From the purist standpoint, the best way to start is by testing using single environments, then run with combined environments for comparison. These are the six standard tests that we recommend, though this could be done in other ways:
Others, of course, can be added. If you are concerned about lower temperatures, you may want to add Cold with vibration. If you are worried about humidity, you should do a humidity only test and then start combining it with other environments such as thermal and vibration. Power cycling can also be very beneficial. Before the tests even start, you should be thoroughly familiar with the product to be tested. You should know as much as possible of the end environment that it will be placed in, then test accordingly. Remember: End users are always harder on a product than you will expect them to be, and they will expect it to continue working anyway.
Once you've decided which environment, how do you start? They key is knowing your product. Is it as small as a PCB? Is it as big as a tank? How long will it take to stabilize at a temperature? Are some components more likely to fail than others?
Along these lines, how do you know if your product is stabilized at temperature? Let's use the example of what I will be testing today. It is a console for a vehicle that is roughly the same width as the ceiling of the van. There is no way that you could choose one representative spot on it and feel that the entire unit will be the same. The simple rule of thumb is: the larger the product, or the more diverse components it has, the more thermocouples need to be used. You will still control off of one main thermocouple. This should be placed where it is either representative of the entire unit or on the most sensitive component, depending upon your main concern.
A good starting place for all of the tests is to start at laboratory ambient. This is typically somewhere around 25°C. Fixture your product, if necessary, and hook up any wiring that may need to be in place. Keep in mind that your wiring or cabling will be seeing the same extremes as your product!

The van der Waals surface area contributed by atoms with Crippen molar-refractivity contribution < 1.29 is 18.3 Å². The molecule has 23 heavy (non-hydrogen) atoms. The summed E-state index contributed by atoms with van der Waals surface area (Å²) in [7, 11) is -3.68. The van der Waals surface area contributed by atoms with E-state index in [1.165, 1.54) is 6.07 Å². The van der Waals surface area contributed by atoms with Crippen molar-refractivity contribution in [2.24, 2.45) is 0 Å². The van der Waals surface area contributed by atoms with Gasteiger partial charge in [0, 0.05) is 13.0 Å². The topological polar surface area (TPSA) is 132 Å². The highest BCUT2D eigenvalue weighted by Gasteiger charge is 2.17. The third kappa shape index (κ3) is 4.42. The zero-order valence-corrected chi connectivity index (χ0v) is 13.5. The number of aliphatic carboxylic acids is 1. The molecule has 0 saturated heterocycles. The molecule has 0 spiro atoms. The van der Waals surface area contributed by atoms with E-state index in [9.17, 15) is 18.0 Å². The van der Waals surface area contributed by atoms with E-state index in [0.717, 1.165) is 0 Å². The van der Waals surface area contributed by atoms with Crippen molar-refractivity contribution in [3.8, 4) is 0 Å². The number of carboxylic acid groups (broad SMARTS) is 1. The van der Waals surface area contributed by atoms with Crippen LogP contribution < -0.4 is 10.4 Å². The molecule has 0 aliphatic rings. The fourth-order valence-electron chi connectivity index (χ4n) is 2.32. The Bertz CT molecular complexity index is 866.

Different companies will judge failures differently. I went to one company where they had product set aside because of pinpoint scratches in the paint job. To them, that was considered enough of a failure in the product that they refused to ship it out to a customer.
To some, the first intermittent failure is as far as they want to go. Others will want to get all of the way to a hard failure. This is something that you should keep in mind when you are planning your test - what will you consider as a failure?
Now that we've reviewed the main points that you need to think about before the test, let's take a look at the tests themselves. It's important to know that there is more to it than just pushing the Run button on the computer. You've already seen that you have to think things through in advance. We'll take a look at the different considerations for each of the tests, and the reasons for running them.
Using cold temperatures tends to be the least destructive of all of the single environments. That makes it a good starting point for doing testing.
You can choose the size of the steps based upon your knowledge of the product. If, for instance, you are concerned about the effects of cold on it, you should make the steps smaller. If you are looking for baseline data, you may want to start with larger steps, then make them smaller if you have a premature failure. With cold, many engineers are comfortable starting with steps of 10°C per minute change rate.
Once you've decided on your ramp rate, you need to decide your dwell time. How long should your product stay at temperature before ramping again? The prevailing opinion is that you keep the dwell time to the minimum needed to stabilize the product. For something like a PCB, this may be only five minutes. If you are testing an assembly it may need to be longer. Again, you need to use your own expertise to decide.
The heat test is very similar, just going the other direction. It is based on the same principles as the cold step test. First, settle in at laboratory ambient, then begin ramping and dwelling. Heat tends to be more destructive than cold, so you may choose to raise your temperature only 5°C per minute instead of going faster.
I had the chance to work with a company once whose product was going to end up in a hospital environment. Their first hard failure came at only 2°C above laboratory ambient. At first they weren't concerned, reasoning that hospitals are air conditioned and so they should never have to worry about the surrounding air getting too warm. I let them know of an extended hospital stay that I had where the temperature was controlled based on time of year, and the heating automatically kicked in because of the date, not because it was needed. Patient rooms ended up at close to 30°C. The customer reworked the board, and their unit is now number one in the market.